Ainley-King-Sargent synthesis

What is Ainley-King-Sargent synthesis?

The Ainley-King-Sargent synthesis, also known as the Ainley-King synthesis, was initially reported by Ruzicka et al. in 1924 and was subsequently extended by Ainley and King in 1935.

This multistep synthesis involves the production of α-piperidyl-4-quinolinemethanols (or quinolyl-4-α-piperidylcarbinols) by undergoing several reactions.

Ainley-King-Sargent synthesis - general reaction scheme - Ainley-King synthesis
Ainley-King-Sargent synthesis (cont.)
Ainley-King-Sargent synthesis - general reaction scheme - Ainley-King synthesis
Ainley-King-Sargent synthesis

These reactions include the amidation of p-anisidine by an acetoacetic ester, electrophilic cyclization to form 2-hydroxy-lepidine, replacement of the 2-hydroxyl group by a chlorine atom, Pd/C catalyzed hydrogenation in AcOH to remove the chlorine, condensation with benzaldehyde followed by oxidation to produce 4-quininic acid in 50 % pyridine, esterification of the 4-quininic acid, Claisen-Geuther ester condensation of ethyl quininate with ethyl ε-benzamidocaproate, hydrolysis of the ester and β-decarboxylation, α-bromination and cyclization, and reduction of the carbonyl group to a secondary hydroxyl group via hydrogenation.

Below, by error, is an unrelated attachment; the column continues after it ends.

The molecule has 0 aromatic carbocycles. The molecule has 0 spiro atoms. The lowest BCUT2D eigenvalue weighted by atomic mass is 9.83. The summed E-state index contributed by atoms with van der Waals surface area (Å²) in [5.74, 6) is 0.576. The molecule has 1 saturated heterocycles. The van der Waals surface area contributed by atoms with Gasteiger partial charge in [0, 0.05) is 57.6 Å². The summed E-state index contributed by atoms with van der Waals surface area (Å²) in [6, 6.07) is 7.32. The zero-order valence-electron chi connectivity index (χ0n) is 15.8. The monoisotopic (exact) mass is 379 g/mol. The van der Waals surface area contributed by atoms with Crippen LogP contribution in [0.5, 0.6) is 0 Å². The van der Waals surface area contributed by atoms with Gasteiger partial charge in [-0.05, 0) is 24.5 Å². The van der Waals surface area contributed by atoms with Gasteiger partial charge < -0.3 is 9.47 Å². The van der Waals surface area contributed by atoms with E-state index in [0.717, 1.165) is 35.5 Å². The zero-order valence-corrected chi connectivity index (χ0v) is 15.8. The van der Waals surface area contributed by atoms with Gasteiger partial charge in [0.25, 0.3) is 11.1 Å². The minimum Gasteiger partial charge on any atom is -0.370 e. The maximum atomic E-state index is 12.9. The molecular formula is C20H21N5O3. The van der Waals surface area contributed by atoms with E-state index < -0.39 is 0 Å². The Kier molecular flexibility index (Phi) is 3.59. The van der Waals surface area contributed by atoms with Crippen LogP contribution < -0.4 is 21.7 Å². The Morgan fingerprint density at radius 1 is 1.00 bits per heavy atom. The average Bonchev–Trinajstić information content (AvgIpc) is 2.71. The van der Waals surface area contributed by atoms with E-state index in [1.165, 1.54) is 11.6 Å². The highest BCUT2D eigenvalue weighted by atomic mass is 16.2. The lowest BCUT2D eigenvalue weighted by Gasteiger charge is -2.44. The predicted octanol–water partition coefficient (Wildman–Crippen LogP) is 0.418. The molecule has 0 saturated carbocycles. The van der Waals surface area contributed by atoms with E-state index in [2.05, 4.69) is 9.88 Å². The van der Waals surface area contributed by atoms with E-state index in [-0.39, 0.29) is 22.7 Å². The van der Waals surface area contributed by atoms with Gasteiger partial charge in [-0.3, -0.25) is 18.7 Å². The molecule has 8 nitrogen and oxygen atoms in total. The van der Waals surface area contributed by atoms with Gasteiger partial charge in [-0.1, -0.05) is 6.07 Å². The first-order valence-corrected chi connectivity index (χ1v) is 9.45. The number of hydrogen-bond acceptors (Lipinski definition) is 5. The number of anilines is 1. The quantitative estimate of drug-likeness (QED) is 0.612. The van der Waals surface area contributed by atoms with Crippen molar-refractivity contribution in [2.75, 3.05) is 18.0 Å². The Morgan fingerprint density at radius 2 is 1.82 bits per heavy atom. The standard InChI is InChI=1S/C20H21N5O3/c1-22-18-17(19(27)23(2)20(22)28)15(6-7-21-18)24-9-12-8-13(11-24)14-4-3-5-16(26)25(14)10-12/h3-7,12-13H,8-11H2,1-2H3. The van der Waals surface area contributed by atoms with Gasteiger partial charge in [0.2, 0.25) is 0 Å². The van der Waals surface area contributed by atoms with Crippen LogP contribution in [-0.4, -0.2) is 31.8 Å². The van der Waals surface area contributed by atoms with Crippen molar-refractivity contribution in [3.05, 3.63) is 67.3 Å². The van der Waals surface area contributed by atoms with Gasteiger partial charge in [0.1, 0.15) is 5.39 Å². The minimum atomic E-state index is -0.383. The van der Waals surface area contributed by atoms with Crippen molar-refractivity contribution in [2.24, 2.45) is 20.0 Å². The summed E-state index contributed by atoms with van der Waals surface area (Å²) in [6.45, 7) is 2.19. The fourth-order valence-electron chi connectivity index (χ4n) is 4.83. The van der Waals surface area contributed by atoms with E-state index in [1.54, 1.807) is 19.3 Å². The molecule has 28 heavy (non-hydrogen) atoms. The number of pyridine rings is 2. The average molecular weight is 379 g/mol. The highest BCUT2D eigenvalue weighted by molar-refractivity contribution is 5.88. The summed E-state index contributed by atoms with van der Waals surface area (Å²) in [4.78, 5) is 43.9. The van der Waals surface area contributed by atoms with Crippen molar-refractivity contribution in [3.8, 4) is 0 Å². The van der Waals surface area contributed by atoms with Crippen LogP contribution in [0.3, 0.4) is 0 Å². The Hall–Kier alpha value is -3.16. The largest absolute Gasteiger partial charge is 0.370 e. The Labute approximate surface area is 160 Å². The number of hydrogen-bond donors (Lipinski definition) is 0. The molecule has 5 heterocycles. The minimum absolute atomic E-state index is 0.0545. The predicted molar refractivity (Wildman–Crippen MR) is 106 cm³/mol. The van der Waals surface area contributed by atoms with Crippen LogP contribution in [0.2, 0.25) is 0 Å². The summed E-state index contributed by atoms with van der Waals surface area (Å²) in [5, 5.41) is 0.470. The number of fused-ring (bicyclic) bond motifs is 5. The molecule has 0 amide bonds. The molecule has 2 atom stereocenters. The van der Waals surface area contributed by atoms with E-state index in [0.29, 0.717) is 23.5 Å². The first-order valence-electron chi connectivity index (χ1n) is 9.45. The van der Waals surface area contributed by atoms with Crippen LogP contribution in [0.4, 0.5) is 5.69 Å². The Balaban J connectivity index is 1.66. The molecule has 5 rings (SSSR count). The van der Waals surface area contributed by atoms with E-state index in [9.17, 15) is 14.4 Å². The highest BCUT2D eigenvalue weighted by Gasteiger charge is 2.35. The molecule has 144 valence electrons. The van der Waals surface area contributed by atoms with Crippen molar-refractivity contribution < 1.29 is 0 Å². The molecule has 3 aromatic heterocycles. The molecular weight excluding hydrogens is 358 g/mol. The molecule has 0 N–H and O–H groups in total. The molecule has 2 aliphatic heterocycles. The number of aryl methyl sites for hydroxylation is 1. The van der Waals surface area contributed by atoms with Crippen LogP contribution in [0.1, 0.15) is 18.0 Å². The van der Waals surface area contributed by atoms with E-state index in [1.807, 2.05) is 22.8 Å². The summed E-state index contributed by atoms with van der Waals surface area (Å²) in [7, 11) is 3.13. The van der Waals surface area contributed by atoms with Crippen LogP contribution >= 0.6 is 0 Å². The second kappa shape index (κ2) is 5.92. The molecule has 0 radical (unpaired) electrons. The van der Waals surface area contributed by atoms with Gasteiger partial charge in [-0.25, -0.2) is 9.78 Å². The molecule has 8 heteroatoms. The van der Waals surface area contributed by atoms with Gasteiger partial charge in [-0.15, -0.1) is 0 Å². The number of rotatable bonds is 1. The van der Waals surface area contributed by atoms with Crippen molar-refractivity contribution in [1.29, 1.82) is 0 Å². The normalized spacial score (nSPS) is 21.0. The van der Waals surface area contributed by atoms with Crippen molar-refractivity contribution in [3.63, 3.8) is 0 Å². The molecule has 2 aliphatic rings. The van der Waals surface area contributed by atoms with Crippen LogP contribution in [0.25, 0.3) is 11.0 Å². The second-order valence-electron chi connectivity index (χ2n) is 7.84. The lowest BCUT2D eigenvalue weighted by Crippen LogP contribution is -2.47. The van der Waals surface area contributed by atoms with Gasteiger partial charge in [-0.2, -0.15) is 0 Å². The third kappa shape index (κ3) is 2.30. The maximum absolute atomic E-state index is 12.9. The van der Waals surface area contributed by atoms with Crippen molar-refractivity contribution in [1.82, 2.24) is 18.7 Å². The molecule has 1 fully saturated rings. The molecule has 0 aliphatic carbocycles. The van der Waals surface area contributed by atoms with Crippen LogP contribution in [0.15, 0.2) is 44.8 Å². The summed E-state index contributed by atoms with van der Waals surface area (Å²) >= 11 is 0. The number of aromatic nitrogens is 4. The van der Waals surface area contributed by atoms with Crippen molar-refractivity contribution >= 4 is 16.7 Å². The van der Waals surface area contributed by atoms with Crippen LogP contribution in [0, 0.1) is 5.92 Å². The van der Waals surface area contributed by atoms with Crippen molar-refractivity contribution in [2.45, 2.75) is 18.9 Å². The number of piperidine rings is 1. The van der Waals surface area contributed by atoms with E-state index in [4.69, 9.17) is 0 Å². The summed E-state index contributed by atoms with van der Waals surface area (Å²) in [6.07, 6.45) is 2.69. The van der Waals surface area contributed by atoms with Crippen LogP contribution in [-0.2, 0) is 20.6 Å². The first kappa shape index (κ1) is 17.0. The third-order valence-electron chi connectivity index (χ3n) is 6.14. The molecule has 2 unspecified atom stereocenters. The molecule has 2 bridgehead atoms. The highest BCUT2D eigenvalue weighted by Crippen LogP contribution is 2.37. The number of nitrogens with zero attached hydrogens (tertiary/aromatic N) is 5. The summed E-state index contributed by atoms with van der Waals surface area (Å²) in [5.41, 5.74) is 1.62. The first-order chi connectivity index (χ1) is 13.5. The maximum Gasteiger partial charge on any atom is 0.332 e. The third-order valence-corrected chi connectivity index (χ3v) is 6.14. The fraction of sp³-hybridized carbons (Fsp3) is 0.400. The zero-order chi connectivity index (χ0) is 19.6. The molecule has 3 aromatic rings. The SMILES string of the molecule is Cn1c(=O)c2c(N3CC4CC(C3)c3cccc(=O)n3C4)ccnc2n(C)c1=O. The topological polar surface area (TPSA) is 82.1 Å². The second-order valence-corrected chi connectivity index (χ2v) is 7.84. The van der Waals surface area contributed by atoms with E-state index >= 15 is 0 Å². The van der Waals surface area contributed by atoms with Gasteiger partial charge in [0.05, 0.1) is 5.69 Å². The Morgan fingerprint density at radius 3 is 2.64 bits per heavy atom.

This synthesis played a crucial role in producing large quantities of quinine for antimalarial treatment during World War II and is commonly known as the Ainley and King synthesis. The reaction has been modified by various researchers, particularly by Sargent in 1946, and is now often referred to as the Ainley-King-Sargent synthesis. The Claisen-Geuther ester condensation was optimized to 64 % by substituting sodium ethoxide with sodium or sodium amide. Additionally, the cyclization process to form the piperidinyl ring is now conducted in a two-phase solvent system (H2O and ether) using sodium carbonate as the base.

Several modifications were made to this reaction in subsequent studies. For example, lepidine can be easily isolated by carrying out the preparation of lepidine at the stage of dehalogenation in warm alcoholic KOH in the presence of Raney nickel, or by using zinc and acetic acid. Moreover, it was found that the formation of quininic acid via oxidation in acetone was superior to that in 50 % pyridine due to the easier isolation of the product.

In the 1940s, this reaction served as a fundamental plan for the manufacturing of quinine, which was extensively utilized for the cure of malaria.

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